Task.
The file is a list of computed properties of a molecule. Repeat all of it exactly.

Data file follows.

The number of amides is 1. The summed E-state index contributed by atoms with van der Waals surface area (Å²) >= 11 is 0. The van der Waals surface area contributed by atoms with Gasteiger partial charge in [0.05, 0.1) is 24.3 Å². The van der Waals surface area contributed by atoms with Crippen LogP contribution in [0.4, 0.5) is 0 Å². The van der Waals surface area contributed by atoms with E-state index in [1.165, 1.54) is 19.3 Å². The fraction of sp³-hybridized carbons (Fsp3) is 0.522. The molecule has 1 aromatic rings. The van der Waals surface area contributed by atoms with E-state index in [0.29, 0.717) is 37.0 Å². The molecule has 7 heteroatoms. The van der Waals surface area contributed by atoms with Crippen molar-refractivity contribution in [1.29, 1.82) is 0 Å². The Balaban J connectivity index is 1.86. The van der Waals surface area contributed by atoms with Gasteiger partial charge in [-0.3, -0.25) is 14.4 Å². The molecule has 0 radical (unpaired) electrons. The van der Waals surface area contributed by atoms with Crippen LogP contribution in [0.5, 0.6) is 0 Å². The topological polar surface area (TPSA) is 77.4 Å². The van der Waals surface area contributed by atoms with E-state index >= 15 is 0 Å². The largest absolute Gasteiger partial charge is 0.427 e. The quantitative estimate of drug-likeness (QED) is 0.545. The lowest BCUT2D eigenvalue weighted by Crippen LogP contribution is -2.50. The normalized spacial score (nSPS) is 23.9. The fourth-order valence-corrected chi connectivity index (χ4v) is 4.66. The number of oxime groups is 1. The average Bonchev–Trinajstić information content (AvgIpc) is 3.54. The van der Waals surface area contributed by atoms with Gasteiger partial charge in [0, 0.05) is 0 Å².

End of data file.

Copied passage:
The number of amides is 1. The summed E-state index contributed by atoms with van der Waals surface area (Å²) >= 11 is 0. The van der Waals surface area contributed by atoms with Gasteiger partial charge in [0.05, 0.1) is 24.3 Å². The van der Waals surface area contributed by atoms with Crippen LogP contribution in [0.4, 0.5) is 0 Å². The van der Waals surface area contributed by atoms with E-state index in [1.165, 1.54) is 19.3 Å². The fraction of sp³-hybridized carbons (Fsp3) is 0.522. The molecule has 1 aromatic rings. The van der Waals surface area contributed by atoms with E-state index in [0.29, 0.717) is 37.0 Å². The molecule has 7 heteroatoms. The van der Waals surface area contributed by atoms with Crippen molar-refractivity contribution in [1.29, 1.82) is 0 Å². The Balaban J connectivity index is 1.86. The van der Waals surface area contributed by atoms with Gasteiger partial charge in [-0.3, -0.25) is 14.4 Å². The molecule has 0 radical (unpaired) electrons. The van der Waals surface area contributed by atoms with Crippen LogP contribution in [0.5, 0.6) is 0 Å². The topological polar surface area (TPSA) is 77.4 Å². The van der Waals surface area contributed by atoms with E-state index >= 15 is 0 Å². The largest absolute Gasteiger partial charge is 0.427 e. The quantitative estimate of drug-likeness (QED) is 0.545. The lowest BCUT2D eigenvalue weighted by Crippen LogP contribution is -2.50. The normalized spacial score (nSPS) is 23.9. The fourth-order valence-corrected chi connectivity index (χ4v) is 4.66. The number of oxime groups is 1. The average Bonchev–Trinajstić information content (AvgIpc) is 3.54. The van der Waals surface area contributed by atoms with Gasteiger partial charge in [0, 0.05) is 0 Å².